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Poetry #151
(published September 11, 2003)
by Tom Sheehan

My grandfather ran the city dump,
burned clinkers in a little house
he made of scrap. On cold nights drunks
slept in that makeshift haven.

They knew the welcome of his fire,
the monger's stove to wrap around,
hot curbing to prop cold feet,
quick difference from the frozen air,

wind-swept railroad tracks, bare entry ways,
darkness where howling ghosts abide
or, last resort, slim cardboard wrap.
The lost, lonely birds came to roost,

flew in at dusk. He stoked the fire
to stir up flames, dried their feathers off.
Just as often he left his lunch about
like tasty suet hanging in the yard.

On Saturdays I brought his lunch,
dense laminates of meat and bread,
thick and heavy and coarse as sin,
brown banana we would not eat,

molasses-brown coffee in whiskey
bottles wound about with paper bags.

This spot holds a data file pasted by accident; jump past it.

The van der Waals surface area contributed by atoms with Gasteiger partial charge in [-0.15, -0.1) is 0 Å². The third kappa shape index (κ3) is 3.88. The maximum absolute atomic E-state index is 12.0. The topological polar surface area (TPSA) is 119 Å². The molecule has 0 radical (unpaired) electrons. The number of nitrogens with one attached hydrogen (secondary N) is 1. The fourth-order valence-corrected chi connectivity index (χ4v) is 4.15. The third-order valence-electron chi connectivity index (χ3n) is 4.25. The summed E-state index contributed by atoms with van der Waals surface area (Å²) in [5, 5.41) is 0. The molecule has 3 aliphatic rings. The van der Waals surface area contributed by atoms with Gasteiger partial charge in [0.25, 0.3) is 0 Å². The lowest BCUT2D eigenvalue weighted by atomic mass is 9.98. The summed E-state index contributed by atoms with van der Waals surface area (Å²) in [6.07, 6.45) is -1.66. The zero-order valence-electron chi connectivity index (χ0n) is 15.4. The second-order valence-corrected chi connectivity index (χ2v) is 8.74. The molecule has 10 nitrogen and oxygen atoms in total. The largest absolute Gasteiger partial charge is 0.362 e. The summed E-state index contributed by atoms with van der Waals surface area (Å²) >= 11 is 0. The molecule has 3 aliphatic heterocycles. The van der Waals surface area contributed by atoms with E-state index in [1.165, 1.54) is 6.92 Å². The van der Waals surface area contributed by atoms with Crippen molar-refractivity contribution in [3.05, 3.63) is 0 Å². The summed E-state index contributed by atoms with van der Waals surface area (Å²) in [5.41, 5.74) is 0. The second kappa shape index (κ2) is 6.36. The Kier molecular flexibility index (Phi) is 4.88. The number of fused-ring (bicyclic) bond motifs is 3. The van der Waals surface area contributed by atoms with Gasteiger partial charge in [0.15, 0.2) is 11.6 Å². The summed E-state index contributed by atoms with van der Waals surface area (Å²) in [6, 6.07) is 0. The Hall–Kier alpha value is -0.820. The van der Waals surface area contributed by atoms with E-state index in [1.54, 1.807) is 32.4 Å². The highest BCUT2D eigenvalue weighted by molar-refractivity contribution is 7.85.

I never saw even one pint bottle
finished off within his grasp,

rarely saw his small hand feeling
inside a paper bag. His birds
did the picking, had suet choice,
hens dining before the cock.

When he died they came to grieve
the savior of their awful nights,
the drunken, besotted, brothered band
who so often drained his cup,

mottle-skinned, so soured of life,
pale host, the warred upon and beaten,
they came to cache the little man
who offered what was left of God.

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The Next Poetry piece (from Issue #152):

On the Dangers of Contracting Marriage
found and arranged by the Giant Squid

The Last few Poetry pieces (from Issues #150 thru #146):

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by Secretary of Defense Donald Rumsfeld

by Graham Catt

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by Radames Ortiz

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